Gerald Lee Warren

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For the American film director, see Jerry Warren.
Jerry Warren
White House Director of Communications
In office
November 4, 1974 – August 15, 1975
President Gerald Ford
Preceded by Ken Clawson
Succeeded by Margita White
Personal details
Born (1930-08-17)August 17, 1930
Hastings, Nebraska, U.S.
Died March 20, 2015(2015-03-20) (aged 84)
Arlington, Virginia, U.S.
Political party Republican
Education University of Nebraska, Lincoln (BA)

Gerald Lee "Jerry" Warren (August 17, 1930 – March 20, 2015) was a United States journalist and newspaper editor at the San Diego Union-Tribune.[1] He served under Ron Ziegler as deputy press secretary in the Richard Nixon administration until 1974.[2] He served as Nixon's de facto final White House Press Secretary after Ron Ziegler's appointment as Assistant to the President in June 1974, though Zielger kept the title. He then held the same position as well as White House Director of Communications in the Gerald Ford administration until 1975.

Life and career[edit]

Warren was born in Hastings, Nebraska, and served as a pilot in the United States Navy during the Korean War. Mr. Warren graduated from St. Edward High School, St. Edward, NE in 1948. He graduated from University of Nebraska in 1952 with a bachelor of arts degree in journalism.[3] In 1951, Warren served as the editor of the Daily Nebraska while also working as a reporter for the Lincoln Star. From 1952-1956, he served as a pilot in the US Navy.[1] Warren joined the San Diego Union in 1956 as a reporter and eventually worked his way up to becoming the assistant city editor.[4] He worked up to become assistant managing director at the paper in 1968, when he was invited to become deputy press secretary at the White House.[4] He worked under the Nixon administration and was the principal presidential spokesman during Nixon's last year of presidency. From 1974-1975 Warren also served as deputy press secretary to President Gerald Ford. Warren later returned to work for the San Diego Union as an editor from 1975-1995. During his time here, he worked towards promoting San Diego and building the community. He was also a strong supporter of University of California, San Diego programs.[1]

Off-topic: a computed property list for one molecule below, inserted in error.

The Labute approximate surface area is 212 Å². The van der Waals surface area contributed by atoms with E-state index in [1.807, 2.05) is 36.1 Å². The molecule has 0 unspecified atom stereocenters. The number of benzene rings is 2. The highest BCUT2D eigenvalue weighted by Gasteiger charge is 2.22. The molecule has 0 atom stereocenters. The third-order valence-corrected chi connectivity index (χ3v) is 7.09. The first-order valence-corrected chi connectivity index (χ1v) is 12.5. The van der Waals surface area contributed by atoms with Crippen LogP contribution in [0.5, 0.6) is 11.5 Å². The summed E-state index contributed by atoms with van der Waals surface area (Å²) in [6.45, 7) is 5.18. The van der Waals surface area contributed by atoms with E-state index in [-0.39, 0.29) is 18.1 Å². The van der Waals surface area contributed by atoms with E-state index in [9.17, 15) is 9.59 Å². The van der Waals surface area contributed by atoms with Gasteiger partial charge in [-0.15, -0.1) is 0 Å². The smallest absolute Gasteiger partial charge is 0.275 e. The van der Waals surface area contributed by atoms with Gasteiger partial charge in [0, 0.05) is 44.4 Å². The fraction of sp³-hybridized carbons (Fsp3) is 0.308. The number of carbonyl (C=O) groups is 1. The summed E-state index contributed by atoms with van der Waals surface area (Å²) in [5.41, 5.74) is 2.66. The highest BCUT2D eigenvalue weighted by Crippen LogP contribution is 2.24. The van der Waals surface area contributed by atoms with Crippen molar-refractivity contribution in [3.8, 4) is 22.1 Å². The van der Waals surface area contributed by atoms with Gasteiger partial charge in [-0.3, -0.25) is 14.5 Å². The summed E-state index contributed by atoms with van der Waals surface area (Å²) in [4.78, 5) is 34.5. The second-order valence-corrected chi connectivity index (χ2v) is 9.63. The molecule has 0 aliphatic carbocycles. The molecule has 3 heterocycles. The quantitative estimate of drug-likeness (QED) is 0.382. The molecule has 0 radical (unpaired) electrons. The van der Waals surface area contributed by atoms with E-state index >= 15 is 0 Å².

Warren was one of three original recipients of the Nixon enemies list memo.

Following his service at the White House, he returned to the Union-Tribune until his retirement in 1995. In 2002, he went into the ministry in Alexandria, Virginia.[5]

Organizations[edit]

From 1982 until his death in 2015, Warren was a member of the Chancellor's Associates at UCSD.[1]

References[edit]

  1. ^ a b c d "Register of the Gerald Warren Papers". Online Archives of California. Retrieved 1 May 2013. 
  2. ^ http://socialarchive.iath.virginia.edu/xtf/view?docId=warren-gerald-cr.xml
  3. ^ Thone, Ruth Raymond (Winter 2004). New Way of Life. University of Nebraska Alumni Magazine
  4. ^ a b "The Press: New Man Up Front". TIME. 1973-07-09. Retrieved 2010-01-27. 
  5. ^ Wilkie, Dana (December 27, 2002). "Ex-Union-Tribune editor explores his spiritual side". San Diego Union Tribune. Retrieved March 23, 2015. 

External links[edit]

Political offices
Preceded by
Ken Clawson
White House Director of Communications
1974–1975
Succeeded by
Margita White